• Be sure that you’ve done plenty of work with the crate before they are forced into it at night. Many rescues/fosters will claim the dog is crate-trained and you’ll be sorely mistaken when you bring them home. This is normal! 
  • Take your dog out for one last potty break before going into the crate or confinement area. 
  • Place the crate right beside your bed if possible – you can gradually move it away from the bed and out of the bedroom as your dog becomes more and more comfortable and independent.
  • If you live in a place that is a little noisier than where the dog was previously, consider using soft white noise to mute the environmental sounds and prevent noise sensitivities from developing. Not too loud or close to the crate! 
  • At first, if your dog fusses with minor whining, give it 30-60 seconds and if they settle and go to sleep, great! If they sound upset or frantic, speak quietly in a soothing tone and stick your fingers inside the crate so that they can feel you. 
  • If they are still upset after a couple minutes, you might have a dog who is not comfortable in the crate. This is where having a backup confinement area (LTCA) is key. An exercise pen and a soft bed (if they’re not chewers/ingesters of material) is a nice halfway point to full freedom. 
  • In the middle of the night or early morning, any vocalisations should be responded to immediately by getting up and taking them out for a potty break. New rescues often need to pee more often due to nerves from being in a new place with strangers.  
  • If it’s close to wakeup time, you can also pop them in the LTCA for the last little bit if they seem wide awake and ready to start their day. Some people even opt to sleep on the couch nearby until their dog learns to keep themselves busy for those early morning hours in the pen. This won’t last forever…you just have to get through the first few weeks. Over time you can push that time later and later until it’s your family’s wakeup time that your dog is adjusting to. Don’t expect that right away.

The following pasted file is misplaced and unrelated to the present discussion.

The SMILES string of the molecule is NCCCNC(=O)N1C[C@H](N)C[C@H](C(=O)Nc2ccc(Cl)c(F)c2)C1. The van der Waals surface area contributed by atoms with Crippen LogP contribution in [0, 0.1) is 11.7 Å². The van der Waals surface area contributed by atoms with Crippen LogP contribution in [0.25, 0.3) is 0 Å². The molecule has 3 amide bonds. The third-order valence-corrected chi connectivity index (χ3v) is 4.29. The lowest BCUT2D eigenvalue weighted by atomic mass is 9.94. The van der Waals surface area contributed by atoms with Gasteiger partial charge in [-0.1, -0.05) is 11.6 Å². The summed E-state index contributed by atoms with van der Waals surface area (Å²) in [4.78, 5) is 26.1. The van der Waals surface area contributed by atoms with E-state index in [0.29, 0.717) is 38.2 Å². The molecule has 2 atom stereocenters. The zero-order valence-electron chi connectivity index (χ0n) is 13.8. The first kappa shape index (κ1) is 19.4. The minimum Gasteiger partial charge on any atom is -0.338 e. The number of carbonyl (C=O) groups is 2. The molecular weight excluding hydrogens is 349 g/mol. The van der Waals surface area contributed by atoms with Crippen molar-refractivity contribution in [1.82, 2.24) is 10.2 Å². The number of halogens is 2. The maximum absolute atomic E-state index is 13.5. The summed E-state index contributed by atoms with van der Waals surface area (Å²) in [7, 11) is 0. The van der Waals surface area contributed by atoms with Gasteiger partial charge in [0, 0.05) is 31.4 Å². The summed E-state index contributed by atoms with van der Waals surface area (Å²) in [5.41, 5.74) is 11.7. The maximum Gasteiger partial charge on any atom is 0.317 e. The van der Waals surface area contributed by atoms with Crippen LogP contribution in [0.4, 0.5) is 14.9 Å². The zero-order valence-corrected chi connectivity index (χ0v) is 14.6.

Here are some things to AVOID:

  • Avoid letting the dog sleep in a different room from yours, isolated from people if it causes them distress.
  • Avoid letting the dog sleep in the children’s rooms. 
  • Avoid letting the dog “cry it out”.
  • Avoid leaving anything edible (bully stick, pigs ear, bone) in the crate at night or when unsupervised.
  • Avoid smacking the crate, shaking cans of pennies, yelling at the dog, shushing them, or otherwise punishing them for fussing/vocalising. This will create a negative association with the crate, bedtime, and you. It will also teach your dog not to notify you when they are upset and potentially cause longer-term anxiety. 

Over time, they will start sleeping through the night and once they are, you can move the crate a foot or so away from the bed each week until your dog’s crate is in the ideal location for your household.  

But shouldn’t I let my dog cry it out? 

“Self Soothing” & “Cry It Out” are Neurologically Damaging. Click here to learn why: